“Octopuses can taste with their entire bodies, but this sense is most exquisitely developed in their suckers. Athena’s is an exceptionally intimate embrace. She is at once touching and tasting my skin, and possibly the muscle, bone, and blood beneath. Through we have just met, Athena already knows me in a way no being has known me before.”

– Sy Montgomery, The Soul of the Octopus, p. 5

Back in 2002, I went scuba diving in Hawaii. I hadn’t been under the sea for about ten years. I was enjoying a reprieve from the symptoms of fibromyalgia and I could think of no happier thing to do than to immerse myself in the undersea. My dad was on the boat. He had just come through a battle with esophageal cancer and he wanted to get into the water too. He put on a mask and snorkel as I keeled backwards, overboard.

The dive master took our small group to a reef wall, home to living corals, anemones and an array of rainbow-coloured parrotfish, butterflyfish and damselfish. Then the dive master spotted something on the sandy basin. He swam down and tugged at what looked like a rock in the speckled sand. Suddenly there was an explosion of black ink and the diver disappeared. The next thing I knew, he was swimming towards me with his arms full of octopus.

She was red, blood red, and clearly not happy about being yanked from her lair.

I thought, ‘What’s the sign for I don’t think I’m ready to meet an octopus just yet?’ Too late. The diver coaxed one of her suckered arms off of his own and directed it to me. I reached out, unable to resist the octopus handshake. She threaded an arm around mine. Her rash color softened to speckled brown as the arm probed me. I felt calm. I held out my other arm and soon I was in a full octopus embrace. In that moment, dancing together in the sea, I looked into the eye of the octopus. And the octopus looked into the eye of me.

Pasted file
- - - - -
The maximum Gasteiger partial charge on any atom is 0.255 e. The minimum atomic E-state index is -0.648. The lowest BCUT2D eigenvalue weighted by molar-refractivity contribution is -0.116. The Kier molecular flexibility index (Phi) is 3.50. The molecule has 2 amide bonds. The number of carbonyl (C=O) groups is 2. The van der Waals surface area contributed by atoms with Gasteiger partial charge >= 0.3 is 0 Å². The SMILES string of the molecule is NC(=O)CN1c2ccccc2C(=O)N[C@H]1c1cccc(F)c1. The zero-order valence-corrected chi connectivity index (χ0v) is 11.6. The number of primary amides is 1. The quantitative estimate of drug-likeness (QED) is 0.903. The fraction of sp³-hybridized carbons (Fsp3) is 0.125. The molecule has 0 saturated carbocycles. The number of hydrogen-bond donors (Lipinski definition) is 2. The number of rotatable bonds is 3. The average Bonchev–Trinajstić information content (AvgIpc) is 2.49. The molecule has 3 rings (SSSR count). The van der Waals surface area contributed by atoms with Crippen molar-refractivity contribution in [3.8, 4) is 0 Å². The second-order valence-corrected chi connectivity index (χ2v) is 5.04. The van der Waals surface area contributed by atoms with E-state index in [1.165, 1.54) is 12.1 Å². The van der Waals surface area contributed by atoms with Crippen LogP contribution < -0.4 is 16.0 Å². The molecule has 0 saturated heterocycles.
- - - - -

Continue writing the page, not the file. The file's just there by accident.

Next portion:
She conveyed a profoundly intelligent thought.

“I am at your mercy.”

Simple. And riveting. I felt humanly responsible.

But there was another dimension to it:

“You are at my mercy.”

True. She had the power to jet off with me and hold me underwater till I drowned.

The thought also contained something that was bigger than both of us:

“We are at our mercy.”

Octopus poetry.

Recently, I’ve developed a new interest in the octopus. What does it feel like to be an octopus? To inform that question, I’ve been reading Sy Montgomery’s book, The Soul of the Octopus, and Other Minds by Peter Godfrey-Smith.

Now I want to take what I have learned, looking in from the outside, and experience it by looking out from the inside. I want to get out of my human-centered mind and BE the octopus – specifically, the Pacific octopus, like the one I met.


I am the octopus.

I have a body like a snake and a beak like a parrot.

I spill ink when I’m afraid.

Full grown, I have arms as long as your legs. I weigh about the same as you do, but I have more flexibility. I can stretch myself to a length twice my size. I can fit my baggy body through a tiny opening, and shape-shift on a whim.

My mouth is between my legs (or arms, if you’d prefer.)

My beak is hidden. I rarely reveal it.

My arms are covered with suckers that grasp and manipulate things the way your fingers do.

I taste the world with my skin.

I have no backbone. I belong to the molluscan class of the invertebrate kingdom. Other invertebrates such as slugs and starfish, are not renowned for their intellect.

On the other arm (haha) I am one of the few invertebrates to build a complex, clever brain. I have 300 million neurons, roughly the same number as an African gray parrot.

I am bringing you into focus with my dominant eye. But to know you, I have to taste you. I will only send out one arm, at first.
Good thing you’re not a smoker. I hate nicotine.

If I accept you, I might let you stroke my head. I am told my skin is silky soft.

I turn red when I’m excited. I pale to white when I am calm. The rest of the time, I’m shades of brown and white, matching my background. I live in dens of rock and shell. I’ve been known to construct a house in the two halves of a coconut shell. That’s a pretty fancy arrangement.